Economic Voting in Britain, 1857-1914
Paper number: 10/09
Paper Category: Discussion Paper
Robert Hodgson and John Maloney
Despite limited government control over the pre-1914 economy, opposition politicians were enthusiastic in blaming bad economic news on the incumbent. In a study of 458 by-elections between 1857 and 1914, we find that voters typically gave new governments a 'honeymoon' but thereafter held them responsible for high unemployment and high prices. Each 1% rise in the price level, on average, brought about a 0.21% swing against the government of the day, while each one-point rise in the percentage unemployed had double this effect. Attributing shorter- or longer-term memories to voters, as they used the past to determine what constituted unacceptable price and unemployment levels, makes little difference to this result. We also look at grievance asymmetry - the idea that voters give governments more blame for bad outcomes than they give credit for good ones - and find some evidence in its favour.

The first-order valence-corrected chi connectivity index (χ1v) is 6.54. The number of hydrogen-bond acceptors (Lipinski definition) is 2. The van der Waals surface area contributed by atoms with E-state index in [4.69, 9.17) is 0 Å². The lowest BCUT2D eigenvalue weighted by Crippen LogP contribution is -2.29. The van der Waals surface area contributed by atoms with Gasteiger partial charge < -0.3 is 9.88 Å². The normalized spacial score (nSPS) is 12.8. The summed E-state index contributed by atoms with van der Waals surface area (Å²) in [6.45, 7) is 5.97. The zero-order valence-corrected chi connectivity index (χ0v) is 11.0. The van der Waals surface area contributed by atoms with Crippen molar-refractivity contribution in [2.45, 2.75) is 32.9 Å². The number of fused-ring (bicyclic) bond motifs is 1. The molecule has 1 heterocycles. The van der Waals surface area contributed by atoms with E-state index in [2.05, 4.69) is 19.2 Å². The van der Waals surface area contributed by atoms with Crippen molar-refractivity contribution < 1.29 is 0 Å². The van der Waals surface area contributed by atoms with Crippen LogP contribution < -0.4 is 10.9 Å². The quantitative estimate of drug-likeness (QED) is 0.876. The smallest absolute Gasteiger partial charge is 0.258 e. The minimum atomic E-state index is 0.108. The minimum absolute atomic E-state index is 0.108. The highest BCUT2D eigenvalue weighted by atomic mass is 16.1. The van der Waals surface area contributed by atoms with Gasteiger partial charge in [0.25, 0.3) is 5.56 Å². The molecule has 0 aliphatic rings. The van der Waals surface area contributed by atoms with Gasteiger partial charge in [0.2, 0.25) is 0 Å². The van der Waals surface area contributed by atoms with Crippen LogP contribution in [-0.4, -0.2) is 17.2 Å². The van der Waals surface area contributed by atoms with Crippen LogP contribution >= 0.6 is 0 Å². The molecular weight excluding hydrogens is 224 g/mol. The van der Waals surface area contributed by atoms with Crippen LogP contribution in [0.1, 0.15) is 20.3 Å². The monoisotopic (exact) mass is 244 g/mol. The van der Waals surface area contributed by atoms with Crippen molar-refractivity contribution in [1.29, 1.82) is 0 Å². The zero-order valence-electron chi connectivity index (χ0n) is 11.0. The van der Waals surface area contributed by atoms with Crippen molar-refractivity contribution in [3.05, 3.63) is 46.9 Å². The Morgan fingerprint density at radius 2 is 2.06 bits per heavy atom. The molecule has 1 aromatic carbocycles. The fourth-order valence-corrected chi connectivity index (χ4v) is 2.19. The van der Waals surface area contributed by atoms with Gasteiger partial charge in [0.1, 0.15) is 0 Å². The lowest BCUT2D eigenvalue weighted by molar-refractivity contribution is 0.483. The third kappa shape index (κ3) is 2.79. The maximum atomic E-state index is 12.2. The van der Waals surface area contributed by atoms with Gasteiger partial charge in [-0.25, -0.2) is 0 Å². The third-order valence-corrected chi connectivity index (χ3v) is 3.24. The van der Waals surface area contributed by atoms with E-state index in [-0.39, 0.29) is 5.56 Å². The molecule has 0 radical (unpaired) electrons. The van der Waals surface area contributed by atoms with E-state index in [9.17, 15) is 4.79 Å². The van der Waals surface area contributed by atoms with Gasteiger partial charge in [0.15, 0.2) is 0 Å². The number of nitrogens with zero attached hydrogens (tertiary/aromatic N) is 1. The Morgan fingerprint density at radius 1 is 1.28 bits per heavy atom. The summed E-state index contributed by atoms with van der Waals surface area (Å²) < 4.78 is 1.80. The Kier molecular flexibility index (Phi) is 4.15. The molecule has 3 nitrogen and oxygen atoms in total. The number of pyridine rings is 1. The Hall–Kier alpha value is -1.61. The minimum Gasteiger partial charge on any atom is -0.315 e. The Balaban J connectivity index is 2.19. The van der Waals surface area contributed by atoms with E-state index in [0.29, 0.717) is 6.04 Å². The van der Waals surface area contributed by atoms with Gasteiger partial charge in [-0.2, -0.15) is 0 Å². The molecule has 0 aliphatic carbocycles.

Keyword: voting, inflation unemplyment, Britian, elections
JEL classification: N43